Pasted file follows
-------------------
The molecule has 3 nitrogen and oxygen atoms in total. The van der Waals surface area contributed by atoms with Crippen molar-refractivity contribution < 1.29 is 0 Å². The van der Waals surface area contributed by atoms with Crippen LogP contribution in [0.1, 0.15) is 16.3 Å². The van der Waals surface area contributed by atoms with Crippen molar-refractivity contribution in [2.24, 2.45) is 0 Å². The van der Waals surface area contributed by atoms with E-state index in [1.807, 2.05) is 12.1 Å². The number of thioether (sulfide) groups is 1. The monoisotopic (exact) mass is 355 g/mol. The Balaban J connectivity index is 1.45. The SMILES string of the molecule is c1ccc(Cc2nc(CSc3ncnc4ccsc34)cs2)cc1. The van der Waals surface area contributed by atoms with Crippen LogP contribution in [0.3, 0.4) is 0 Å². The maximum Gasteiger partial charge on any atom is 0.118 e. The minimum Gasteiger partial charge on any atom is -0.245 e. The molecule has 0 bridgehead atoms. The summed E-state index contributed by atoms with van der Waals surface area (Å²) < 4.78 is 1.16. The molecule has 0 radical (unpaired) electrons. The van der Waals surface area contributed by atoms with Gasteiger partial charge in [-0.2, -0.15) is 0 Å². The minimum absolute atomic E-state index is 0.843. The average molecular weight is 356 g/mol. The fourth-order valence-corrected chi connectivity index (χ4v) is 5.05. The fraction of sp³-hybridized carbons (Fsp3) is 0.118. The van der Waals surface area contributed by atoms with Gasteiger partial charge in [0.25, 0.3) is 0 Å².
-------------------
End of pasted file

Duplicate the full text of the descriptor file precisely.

The molecule has 3 nitrogen and oxygen atoms in total. The van der Waals surface area contributed by atoms with Crippen molar-refractivity contribution < 1.29 is 0 Å². The van der Waals surface area contributed by atoms with Crippen LogP contribution in [0.1, 0.15) is 16.3 Å². The van der Waals surface area contributed by atoms with Crippen molar-refractivity contribution in [2.24, 2.45) is 0 Å². The van der Waals surface area contributed by atoms with E-state index in [1.807, 2.05) is 12.1 Å². The number of thioether (sulfide) groups is 1. The monoisotopic (exact) mass is 355 g/mol. The Balaban J connectivity index is 1.45. The SMILES string of the molecule is c1ccc(Cc2nc(CSc3ncnc4ccsc34)cs2)cc1. The van der Waals surface area contributed by atoms with Crippen LogP contribution in [0.3, 0.4) is 0 Å². The maximum Gasteiger partial charge on any atom is 0.118 e. The minimum Gasteiger partial charge on any atom is -0.245 e. The molecule has 0 bridgehead atoms. The summed E-state index contributed by atoms with van der Waals surface area (Å²) < 4.78 is 1.16. The molecule has 0 radical (unpaired) electrons. The van der Waals surface area contributed by atoms with Gasteiger partial charge in [-0.2, -0.15) is 0 Å². The minimum absolute atomic E-state index is 0.843. The average molecular weight is 356 g/mol. The fourth-order valence-corrected chi connectivity index (χ4v) is 5.05. The fraction of sp³-hybridized carbons (Fsp3) is 0.118. The van der Waals surface area contributed by atoms with Gasteiger partial charge in [0.25, 0.3) is 0 Å².